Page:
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ABSTRACT: Fascin is an actin-bundling protein that induces membrane protrusions and cell motility after the formation of lamellipodia or filopodia. Fascin expression has been associated with progression or prognosis in various neoplasms; however, its role in intrahepatic cholangiocarcinoma is unknown. Tumor sections from 84 patients with intrahepatic cholangiocarcinoma and 16 patients with intrahepatic biliary dysplasia were stained with antifascin antibody. Fascin mRNA expression, measured by real-time reverse transcription-polymerase chain reaction in 20 frozen samples, was compared with the immunohistochemical results. Furthermore, the expression of cyclin D1 was compared with that of fascin. Immunohistochemically, fascin expression was absent or sporadic in normal biliary epithelium, whereas high expression (>70% of tumor cells) was found in 2 (12.5%) dysplasias and 30 (35.7%) intrahepatic cholangiocarcinomas. The difference between the fascin mRNA concentrations in the high-expression and low-expression groups was significant (P = .0082). Tumors showing high expression were poorly differentiated (P = .0019), and among poorly differentiated intrahepatic cholangiocarcinoma, larger tumors (>5 cm) were more likely than smaller lesions to have high fascin expression (P = .0205). A significant correlation was observed between fascin and cyclin D1 immunoreactivity (P = .0289). Patients whose tumors expressed fascin abundantly had a poorer outcome (P = .0085), and fascin overexpression was an independent prognostic factor (P = .0477). Fascin is expressed early in biliary carcinogenesis and might contribute to poor differentiation and to growth of intrahepatic cholangiocarcinoma. It is a significant indicator of a poor prognosis for patients with intrahepatic cholangiocarcinoma.Human pathology 10/2008; 40(2):174-80. · 3.03 Impact Factor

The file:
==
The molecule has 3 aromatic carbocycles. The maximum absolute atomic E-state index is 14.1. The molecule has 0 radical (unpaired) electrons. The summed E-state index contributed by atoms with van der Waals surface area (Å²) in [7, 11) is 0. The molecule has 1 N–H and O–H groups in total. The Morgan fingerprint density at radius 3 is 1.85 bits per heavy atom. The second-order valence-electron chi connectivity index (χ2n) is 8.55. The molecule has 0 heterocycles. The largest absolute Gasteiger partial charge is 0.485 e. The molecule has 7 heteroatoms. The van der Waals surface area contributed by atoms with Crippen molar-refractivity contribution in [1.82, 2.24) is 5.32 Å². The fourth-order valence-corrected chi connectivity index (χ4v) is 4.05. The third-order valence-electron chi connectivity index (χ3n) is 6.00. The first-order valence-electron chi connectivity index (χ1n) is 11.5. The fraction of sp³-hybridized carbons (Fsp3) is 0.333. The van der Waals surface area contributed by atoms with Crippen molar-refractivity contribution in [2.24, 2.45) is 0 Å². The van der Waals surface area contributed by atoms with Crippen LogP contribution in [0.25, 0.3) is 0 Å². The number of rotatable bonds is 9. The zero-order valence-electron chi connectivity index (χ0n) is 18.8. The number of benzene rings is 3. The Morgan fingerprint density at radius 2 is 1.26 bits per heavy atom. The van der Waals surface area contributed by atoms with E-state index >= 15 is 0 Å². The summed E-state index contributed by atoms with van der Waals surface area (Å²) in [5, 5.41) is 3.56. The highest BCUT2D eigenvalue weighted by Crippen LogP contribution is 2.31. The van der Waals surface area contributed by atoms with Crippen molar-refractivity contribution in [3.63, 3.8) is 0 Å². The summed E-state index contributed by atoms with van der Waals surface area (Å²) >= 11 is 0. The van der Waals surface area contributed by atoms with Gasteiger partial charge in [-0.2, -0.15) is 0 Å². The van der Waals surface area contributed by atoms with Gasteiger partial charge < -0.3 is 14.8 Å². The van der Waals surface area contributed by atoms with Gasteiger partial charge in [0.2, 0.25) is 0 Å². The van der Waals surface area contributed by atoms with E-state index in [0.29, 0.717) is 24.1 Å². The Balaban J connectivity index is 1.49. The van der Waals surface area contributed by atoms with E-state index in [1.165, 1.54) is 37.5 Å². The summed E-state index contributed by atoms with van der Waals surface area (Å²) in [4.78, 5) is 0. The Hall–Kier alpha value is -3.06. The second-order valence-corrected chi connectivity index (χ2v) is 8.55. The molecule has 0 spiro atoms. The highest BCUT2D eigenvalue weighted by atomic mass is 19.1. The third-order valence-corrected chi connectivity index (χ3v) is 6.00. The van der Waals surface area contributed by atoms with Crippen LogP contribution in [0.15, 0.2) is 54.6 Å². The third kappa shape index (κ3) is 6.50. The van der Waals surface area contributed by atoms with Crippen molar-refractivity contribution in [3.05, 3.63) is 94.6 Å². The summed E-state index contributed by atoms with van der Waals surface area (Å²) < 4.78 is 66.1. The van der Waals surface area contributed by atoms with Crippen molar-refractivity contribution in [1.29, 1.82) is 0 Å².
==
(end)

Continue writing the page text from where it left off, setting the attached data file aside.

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ABSTRACT: The purpose of this study was to determine whether a relation does exist between clinicopathologic features and the prognosis of hepatocellular carcinoma (HCC) with respect to serum alpha-fetoprotein (AFP) levels at diagnosis. We reviewed the clinical data of 309 pathologically proven HCC cases divided into three groups: group 1 with normal AFP (<20 IU/mL), group 2 with moderately elevated AFP (20-399 IU/mL) and group 3 with markedly elevated AFP (> or =400 IU/mL). Of these, there were 76 (24.6%), 78 (25.2%), and 155 patients (50.2%) in groups 1, 2, and 3, respectively. We found that HCC patients with high AFP tended to have greater tumor size, bilobar involvement, massive or diffuse types, and portal vein thrombosis. Nonetheless, we could not establish a correlation between increased AFP and Okuda's stages, degree of tumor differentiation, or extrahepatic metastasis. The median survival rates in groups 1 (6 months) and 2 (7 months) were significantly longer than that of group 3 (3 months). On multivariate logistic regression analysis, positive hepatitis B surface antigen (HBsAg) status and bilobar tumor involvement represented the independent factors for predicting high AFP values. We concluded that AFP is useful not only for diagnosis, but also as a prognostic indicator in patients with HCC . However, it cannot be considered a sensitive tumor marker, particularly during the early stages in HBsAg-negative patients.Journal of Clinical Gastroenterology 12/2000; 31(4):302-8. · 3.20 Impact Factor